Smartphone Irrigation-scheduling Applications

Recently developed smartphone irrigation-scheduling applications were evaluated using tomato and watermelon in Georgia by Miller et al. (p. 354). These applications use real-time weather data from nearby weather stations to help schedule irrigation in a wide range of crops. Yields of plasticulture-grown tomato and watermelon were not affected compared to current recommended irrigation methods; however, total irrigation volumes were reduced using the applications. These tools have the potential to improve irrigation management for growers in southern Georgia.

Propagating Nursery Crops with Submist Aeroponics

Submist aeroponic systems have been largely unexplored for the propagation of woody nursery crops, which are generally rooted using overhead mist. Peterson et al. (p. 378) evaluated an aeroponic system that applied mist only to the basal ends of inkberry and korean lilac semihardwood stem cuttings. The quality of root systems on cuttings rooted by submist matched or exceeded that of cuttings rooted by overhead mist. Rooted cuttings of korean lilac transplanted readily to a solid medium after propagation in submist; they produced more root growth than cuttings from overhead mist post-transplant.

Grapevine Recovery Options after Winter Damage

Todaro and Dami (p. 382) evaluated the effects of training and pruning in winter-damaged ‘Cabernet franc’ grapevines. Training and pruning methods with increased buds per vine resulted in increased shoots, leaf area, pruning weight, clusters, and yield per vine, but decreased juice soluble solids. The Fan training system with cane pruning and multiple trunks produced the most optimum trunk size, yield, cropload, and fruit composition. Following trunk freeze damage, the authors recommend retaining all shoots using the Fan training during the growing season and selecting normal-sized canes for trunk replacement during the subsequent dormant season.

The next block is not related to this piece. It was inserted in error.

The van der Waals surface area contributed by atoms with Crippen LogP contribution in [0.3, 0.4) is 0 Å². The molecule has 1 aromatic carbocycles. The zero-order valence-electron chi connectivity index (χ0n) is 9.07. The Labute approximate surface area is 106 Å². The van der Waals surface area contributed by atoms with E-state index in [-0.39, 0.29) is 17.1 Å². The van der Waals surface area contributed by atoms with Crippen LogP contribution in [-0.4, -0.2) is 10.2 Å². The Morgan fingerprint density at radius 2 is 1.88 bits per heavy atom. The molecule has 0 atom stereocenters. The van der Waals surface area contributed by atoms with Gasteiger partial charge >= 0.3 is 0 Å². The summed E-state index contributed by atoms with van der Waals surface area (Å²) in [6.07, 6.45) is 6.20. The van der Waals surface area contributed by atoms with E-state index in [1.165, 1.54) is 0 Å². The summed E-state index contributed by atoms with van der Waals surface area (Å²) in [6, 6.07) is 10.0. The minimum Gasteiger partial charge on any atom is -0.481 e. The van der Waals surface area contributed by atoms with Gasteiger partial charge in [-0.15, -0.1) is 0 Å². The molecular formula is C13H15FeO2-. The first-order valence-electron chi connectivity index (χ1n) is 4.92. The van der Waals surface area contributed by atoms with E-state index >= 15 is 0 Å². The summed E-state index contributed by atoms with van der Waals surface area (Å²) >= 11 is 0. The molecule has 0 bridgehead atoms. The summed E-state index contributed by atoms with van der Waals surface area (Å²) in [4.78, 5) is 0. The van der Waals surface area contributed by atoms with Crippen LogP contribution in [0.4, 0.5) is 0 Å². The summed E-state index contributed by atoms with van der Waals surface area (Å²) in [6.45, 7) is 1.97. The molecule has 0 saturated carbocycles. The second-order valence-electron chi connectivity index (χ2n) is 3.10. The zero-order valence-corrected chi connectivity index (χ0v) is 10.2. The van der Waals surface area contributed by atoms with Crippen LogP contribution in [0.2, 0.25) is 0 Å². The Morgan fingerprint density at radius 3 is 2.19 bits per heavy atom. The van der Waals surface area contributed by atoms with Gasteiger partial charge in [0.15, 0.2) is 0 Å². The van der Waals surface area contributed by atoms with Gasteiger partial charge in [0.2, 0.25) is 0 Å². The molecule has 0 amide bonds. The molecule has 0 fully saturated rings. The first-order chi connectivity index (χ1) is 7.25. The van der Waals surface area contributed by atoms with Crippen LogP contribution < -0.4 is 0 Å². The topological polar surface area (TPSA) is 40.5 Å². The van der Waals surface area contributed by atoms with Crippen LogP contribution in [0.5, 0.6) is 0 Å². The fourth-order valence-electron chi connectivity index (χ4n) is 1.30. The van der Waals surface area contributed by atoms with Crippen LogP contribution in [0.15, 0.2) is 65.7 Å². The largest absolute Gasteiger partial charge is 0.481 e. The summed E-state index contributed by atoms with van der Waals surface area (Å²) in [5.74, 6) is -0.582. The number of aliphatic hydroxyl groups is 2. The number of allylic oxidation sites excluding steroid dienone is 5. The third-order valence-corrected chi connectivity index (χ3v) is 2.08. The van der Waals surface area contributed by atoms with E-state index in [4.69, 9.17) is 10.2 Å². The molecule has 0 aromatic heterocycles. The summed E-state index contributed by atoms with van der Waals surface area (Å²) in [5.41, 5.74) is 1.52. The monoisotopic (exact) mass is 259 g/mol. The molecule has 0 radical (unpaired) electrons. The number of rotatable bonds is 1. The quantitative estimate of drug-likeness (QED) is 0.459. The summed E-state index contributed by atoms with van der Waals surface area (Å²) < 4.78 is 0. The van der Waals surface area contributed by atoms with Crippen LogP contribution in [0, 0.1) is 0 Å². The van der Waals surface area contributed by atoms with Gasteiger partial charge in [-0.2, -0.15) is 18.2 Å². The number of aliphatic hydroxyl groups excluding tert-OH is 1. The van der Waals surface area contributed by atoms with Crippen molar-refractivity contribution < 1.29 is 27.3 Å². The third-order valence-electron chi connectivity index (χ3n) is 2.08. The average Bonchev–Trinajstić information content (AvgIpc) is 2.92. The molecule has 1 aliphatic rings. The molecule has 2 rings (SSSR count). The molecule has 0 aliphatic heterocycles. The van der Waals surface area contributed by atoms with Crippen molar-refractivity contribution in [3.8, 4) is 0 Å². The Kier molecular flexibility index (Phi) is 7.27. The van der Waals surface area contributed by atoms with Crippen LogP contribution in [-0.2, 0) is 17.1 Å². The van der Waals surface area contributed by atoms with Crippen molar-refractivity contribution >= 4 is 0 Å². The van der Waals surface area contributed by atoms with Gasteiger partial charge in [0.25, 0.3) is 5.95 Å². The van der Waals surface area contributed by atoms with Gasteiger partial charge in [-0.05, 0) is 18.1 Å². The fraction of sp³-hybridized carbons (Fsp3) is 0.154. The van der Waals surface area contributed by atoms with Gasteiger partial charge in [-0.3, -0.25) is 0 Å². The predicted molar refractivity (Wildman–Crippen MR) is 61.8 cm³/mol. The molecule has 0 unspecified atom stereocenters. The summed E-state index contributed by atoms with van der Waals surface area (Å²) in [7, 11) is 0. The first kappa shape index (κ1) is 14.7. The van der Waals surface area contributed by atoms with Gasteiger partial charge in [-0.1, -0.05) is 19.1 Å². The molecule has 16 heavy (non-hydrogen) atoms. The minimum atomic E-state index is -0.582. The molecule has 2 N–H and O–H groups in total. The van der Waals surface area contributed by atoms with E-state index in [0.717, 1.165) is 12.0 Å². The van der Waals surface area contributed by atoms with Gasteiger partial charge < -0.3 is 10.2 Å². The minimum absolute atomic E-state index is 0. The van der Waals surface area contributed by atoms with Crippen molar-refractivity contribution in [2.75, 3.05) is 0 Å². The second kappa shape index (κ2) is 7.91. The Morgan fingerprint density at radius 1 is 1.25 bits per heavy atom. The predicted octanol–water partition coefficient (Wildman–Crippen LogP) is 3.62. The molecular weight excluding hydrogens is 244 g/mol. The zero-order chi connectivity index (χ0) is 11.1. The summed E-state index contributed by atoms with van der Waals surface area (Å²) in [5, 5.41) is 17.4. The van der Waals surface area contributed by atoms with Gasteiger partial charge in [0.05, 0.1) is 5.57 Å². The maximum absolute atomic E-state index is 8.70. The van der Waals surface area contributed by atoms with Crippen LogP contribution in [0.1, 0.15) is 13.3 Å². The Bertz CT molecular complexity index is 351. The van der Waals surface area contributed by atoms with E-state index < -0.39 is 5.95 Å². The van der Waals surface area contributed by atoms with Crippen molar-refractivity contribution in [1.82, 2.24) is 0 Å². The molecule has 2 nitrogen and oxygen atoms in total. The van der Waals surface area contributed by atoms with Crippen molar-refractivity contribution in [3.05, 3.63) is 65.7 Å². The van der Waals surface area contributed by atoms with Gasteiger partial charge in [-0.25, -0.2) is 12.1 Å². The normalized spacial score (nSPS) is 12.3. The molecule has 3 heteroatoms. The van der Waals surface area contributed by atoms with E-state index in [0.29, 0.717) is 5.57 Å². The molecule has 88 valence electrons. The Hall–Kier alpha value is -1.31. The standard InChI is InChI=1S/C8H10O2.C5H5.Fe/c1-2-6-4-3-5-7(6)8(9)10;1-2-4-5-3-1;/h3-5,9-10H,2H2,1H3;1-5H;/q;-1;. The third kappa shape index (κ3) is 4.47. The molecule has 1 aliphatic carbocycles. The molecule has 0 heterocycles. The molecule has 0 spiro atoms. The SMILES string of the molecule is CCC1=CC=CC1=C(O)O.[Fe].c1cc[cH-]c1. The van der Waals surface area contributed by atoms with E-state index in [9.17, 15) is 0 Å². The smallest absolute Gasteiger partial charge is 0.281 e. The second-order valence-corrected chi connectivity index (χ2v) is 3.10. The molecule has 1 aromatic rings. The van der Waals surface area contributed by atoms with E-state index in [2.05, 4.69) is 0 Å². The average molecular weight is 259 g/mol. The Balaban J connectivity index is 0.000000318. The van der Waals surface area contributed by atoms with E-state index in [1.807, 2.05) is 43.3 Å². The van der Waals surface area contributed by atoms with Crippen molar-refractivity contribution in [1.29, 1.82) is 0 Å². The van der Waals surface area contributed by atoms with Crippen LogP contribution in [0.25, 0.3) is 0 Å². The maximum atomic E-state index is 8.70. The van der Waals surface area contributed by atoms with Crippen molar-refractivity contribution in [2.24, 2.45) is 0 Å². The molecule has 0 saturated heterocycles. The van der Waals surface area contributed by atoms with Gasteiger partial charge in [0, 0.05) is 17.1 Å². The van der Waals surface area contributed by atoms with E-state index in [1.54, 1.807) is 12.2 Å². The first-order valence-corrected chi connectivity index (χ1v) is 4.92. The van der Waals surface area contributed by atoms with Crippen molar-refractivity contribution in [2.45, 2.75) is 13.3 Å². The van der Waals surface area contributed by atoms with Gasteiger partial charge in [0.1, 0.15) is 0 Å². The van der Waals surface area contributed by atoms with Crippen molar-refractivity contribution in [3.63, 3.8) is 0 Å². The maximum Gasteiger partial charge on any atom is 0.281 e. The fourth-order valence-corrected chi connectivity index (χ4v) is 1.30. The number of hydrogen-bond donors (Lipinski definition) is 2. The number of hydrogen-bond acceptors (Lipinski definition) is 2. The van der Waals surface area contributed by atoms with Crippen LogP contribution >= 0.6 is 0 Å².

Managing Nursery Pests with Predatory Mites

The use of predatory mites for biological control of thrips, herbivorous mites, whiteflies, and other pests is widely accepted in ornamental greenhouse production systems. However, adoption of predatory mites in outdoor container and field ornamental production requires more research to support its efficacy. Addesso et al. (p. 391) conducted trials using swirski mites in controlled-release sachets to evaluate this predator‘s ability to suppress common pest species (broad mite, spider mite, thrips) on containerized red maple and flowering dogwood. Preliminary results indicate swirski mites can be effective in preventing outbreaks of these pests when applied to tree canopies in controlled-release sachets.

Amaranth Varieties for Greens in the Northeastern U.S.

Amaranth leaves are a traditional vegetable in cultures around the world, but underdeveloped and understudied varieties are challenges to intensive production. Schweig and Brown (p. 399) evaluated 10 amaranth varieties in multiple plantings in southern New England. Most varieties produced similar yields in mid-summer, but yields were highly variable in the early and late season. Several varieties produced high yields throughout the season, including the two top performers, Miriah and Green Pointed Leaf. Substantial differences in descriptive traits, like leaf color and leaf to stem ratio, demonstrate the importance of considering target market and intended use in variety selection.

All Time Past Year Past 30 Days
Abstract Views 0 0 0
Full Text Views 130 22 0
PDF Downloads 75 32 12